4. Shape the dough into a boule (round) or batard (oval) and place each seam side up in a heavily floured tea towel lined basket. Cover with oiled plastic wrap, and let rise at room temperature for 30 minutes and then place in the refrigerator overnight, for 8 to 10 hours. 
  5. With a baking stone on the lower third of the oven, and a steam pan on the lowest rack, preheat the oven to 450 degrees F. You could also bake the loaves in preheated Dutch ovens, lifting the lids after 20 minutes of baking. 
  6. Remove the loaves from the refrigerator. Invert the loaves onto a parchment lined peel. Score the loaves and slide them onto the baking stone, carefully add a cup of hot water to the steam pan (cover your oven window with a towel while doing this), and close the oven door. 
  7. Bake the loaves for 35 to 45 minutes, until they reach an internal temperature of about 205 to 210 degrees F. Cool completely on a wire rack. 
Created using The Recipes Generator
The bread baking babes are:
Blueberry and Pecan Pain au Levain #sourdough #bread

42 comments:

  1. Beautiful!! I bet the blueberries really balanced out the strength from the whole-grain.

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    1. They really did Elizabeth. They are so delicious!

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  2. Gorgeous loaves and photos! The combination of blueberries and pecans sounds like a winner. I haven't tried tangelo zest. I bet it's awesome!

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    1. It is. It's very juicy and sweet. Thanks!

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  3. wow, Karen... what a great combination of flavors for a sourdough!

    I haven't baked with my starter in a while, other things occupying my mind and kitchen... (sigh)

    beautiful loaf!

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    1. Thank you my friend. Hope all is okay with you xoxo

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  4. Absolutely love your choices! I would love to try it with cream cheese or Boursin spread on. I bet it toasts brilliantly as well.

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    1. Thanks Kelly! It totally is wonderful toasted. Love your ideas for spreads too!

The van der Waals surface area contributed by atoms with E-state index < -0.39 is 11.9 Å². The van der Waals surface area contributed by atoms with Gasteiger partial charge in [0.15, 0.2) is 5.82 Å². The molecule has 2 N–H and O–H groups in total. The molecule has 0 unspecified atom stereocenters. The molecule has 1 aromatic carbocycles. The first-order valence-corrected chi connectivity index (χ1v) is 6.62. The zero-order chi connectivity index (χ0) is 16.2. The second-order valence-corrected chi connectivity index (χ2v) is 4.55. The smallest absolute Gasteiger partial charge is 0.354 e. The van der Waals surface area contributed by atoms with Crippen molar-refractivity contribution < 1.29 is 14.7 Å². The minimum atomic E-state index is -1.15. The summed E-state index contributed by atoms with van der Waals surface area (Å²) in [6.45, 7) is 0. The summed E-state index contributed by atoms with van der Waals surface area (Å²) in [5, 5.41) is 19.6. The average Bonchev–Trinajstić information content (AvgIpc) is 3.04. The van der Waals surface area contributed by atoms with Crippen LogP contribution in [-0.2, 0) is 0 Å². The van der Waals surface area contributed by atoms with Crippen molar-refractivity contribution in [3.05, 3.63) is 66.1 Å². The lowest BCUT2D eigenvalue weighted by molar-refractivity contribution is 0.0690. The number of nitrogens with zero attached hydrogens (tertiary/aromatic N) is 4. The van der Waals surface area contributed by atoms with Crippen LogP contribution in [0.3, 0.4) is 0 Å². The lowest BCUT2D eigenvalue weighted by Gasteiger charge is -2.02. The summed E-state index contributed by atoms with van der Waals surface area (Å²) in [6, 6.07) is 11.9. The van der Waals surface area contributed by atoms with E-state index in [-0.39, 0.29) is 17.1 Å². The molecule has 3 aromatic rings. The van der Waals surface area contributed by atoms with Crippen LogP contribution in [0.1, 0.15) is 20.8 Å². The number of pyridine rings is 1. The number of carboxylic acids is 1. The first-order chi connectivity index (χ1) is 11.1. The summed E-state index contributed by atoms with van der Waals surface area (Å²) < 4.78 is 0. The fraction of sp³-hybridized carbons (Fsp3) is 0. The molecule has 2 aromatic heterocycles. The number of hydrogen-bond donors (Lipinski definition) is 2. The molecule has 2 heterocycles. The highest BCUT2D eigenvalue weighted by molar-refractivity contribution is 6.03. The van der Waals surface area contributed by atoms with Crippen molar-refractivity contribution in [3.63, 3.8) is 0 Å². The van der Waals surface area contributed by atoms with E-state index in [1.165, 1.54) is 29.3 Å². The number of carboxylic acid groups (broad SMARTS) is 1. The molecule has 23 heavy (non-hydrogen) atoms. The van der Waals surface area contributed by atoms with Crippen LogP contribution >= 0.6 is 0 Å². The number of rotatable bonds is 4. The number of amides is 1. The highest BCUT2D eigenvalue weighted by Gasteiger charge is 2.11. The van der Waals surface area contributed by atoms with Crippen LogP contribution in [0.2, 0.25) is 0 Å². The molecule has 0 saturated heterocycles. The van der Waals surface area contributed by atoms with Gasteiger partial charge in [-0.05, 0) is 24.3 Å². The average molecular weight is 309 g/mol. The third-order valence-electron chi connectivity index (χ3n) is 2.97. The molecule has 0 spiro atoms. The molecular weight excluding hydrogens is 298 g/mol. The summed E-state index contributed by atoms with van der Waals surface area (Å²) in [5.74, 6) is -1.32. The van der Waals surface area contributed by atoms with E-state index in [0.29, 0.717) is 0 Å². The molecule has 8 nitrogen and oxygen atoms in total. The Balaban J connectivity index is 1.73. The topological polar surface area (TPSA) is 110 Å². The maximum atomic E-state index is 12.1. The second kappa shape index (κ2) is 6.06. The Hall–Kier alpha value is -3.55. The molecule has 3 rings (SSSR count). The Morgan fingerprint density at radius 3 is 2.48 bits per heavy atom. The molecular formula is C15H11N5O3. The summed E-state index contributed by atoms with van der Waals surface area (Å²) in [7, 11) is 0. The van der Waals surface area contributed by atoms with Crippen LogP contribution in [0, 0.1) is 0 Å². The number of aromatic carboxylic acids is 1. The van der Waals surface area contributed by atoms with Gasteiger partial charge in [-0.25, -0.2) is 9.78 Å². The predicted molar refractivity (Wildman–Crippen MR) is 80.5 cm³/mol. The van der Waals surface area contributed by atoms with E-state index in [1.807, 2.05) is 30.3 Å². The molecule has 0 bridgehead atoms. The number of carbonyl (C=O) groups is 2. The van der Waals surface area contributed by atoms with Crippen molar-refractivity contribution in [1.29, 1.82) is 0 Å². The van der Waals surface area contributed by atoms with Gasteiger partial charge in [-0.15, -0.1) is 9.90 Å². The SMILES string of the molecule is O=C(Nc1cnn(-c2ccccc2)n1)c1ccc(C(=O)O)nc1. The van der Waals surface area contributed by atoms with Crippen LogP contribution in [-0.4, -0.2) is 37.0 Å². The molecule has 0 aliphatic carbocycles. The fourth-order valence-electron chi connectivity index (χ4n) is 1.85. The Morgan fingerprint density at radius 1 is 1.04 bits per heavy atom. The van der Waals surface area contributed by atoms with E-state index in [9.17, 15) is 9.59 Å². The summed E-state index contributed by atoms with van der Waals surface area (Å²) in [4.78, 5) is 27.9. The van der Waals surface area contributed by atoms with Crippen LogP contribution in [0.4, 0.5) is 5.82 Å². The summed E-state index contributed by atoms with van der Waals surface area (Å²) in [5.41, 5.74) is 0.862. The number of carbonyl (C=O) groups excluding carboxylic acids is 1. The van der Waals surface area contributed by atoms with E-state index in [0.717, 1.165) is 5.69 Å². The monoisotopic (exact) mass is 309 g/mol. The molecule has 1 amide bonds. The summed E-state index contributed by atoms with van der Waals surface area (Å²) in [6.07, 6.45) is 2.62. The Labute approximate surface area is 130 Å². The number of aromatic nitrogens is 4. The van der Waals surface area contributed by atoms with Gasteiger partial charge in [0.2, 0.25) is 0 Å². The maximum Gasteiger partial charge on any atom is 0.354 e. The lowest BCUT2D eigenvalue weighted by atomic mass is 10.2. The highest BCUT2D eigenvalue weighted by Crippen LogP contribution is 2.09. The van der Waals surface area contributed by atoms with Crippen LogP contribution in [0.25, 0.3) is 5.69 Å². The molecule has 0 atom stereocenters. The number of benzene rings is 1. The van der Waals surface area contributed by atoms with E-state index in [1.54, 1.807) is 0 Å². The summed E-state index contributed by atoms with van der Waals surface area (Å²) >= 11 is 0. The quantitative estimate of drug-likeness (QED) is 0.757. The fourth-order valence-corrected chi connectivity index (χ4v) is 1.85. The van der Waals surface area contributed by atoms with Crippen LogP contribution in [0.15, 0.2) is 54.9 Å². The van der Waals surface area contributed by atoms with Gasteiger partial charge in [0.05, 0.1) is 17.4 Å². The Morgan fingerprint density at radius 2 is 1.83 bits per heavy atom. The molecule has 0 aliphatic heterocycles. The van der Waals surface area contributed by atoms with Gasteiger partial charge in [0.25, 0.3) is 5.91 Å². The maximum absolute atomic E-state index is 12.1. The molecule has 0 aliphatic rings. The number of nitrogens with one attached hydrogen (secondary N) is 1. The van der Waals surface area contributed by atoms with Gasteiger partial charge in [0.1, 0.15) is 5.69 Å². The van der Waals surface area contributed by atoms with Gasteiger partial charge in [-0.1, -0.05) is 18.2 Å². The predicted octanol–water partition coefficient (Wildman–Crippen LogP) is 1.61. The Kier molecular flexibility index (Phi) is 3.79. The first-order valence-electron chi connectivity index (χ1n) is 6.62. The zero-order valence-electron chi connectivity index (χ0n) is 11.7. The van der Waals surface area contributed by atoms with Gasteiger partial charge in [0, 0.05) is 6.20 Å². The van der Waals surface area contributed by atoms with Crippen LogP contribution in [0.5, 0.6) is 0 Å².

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    2. Thank you. So can you refresh your starter even if you don’t take any out for a loaf or do you only refresh it when you take from it? Also how often can you make a loaf? I mean does ithe mother need time to rest or be fed or can you make a loaf every day? Sorry so many questions. Deb

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    3. I do refresh it. You have to discard some of it from time to time, or it will grow too big. I think you need to have refreshed your starter within the last 36 hours before using.

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  5. I’ve been wanting to try a sourdough that takes several days to make. My friend makes one that tastes like French bread as I don’t like sour and I love hers. She said it’s because it takes her 2 days that it’s not sour. She also gathers wild yeast. I’m wondering if this bread is sour or mellow? Also how do I make a mother to keep in my fridge and how does one feed it? Thanks. Deb

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    1. This bread is kind of sour because of the whole wheat. If you do an all white bread, you'll have a less sour taste. It also helps if you refresh your starter a couple of times before starting. I keep my starter in the fridge and feed it once a week, although I've been known to go as long as a month. I got my starter from a dried starter from King Arthur Flour. I've never started my own, but mine has been "alive" for over seven years!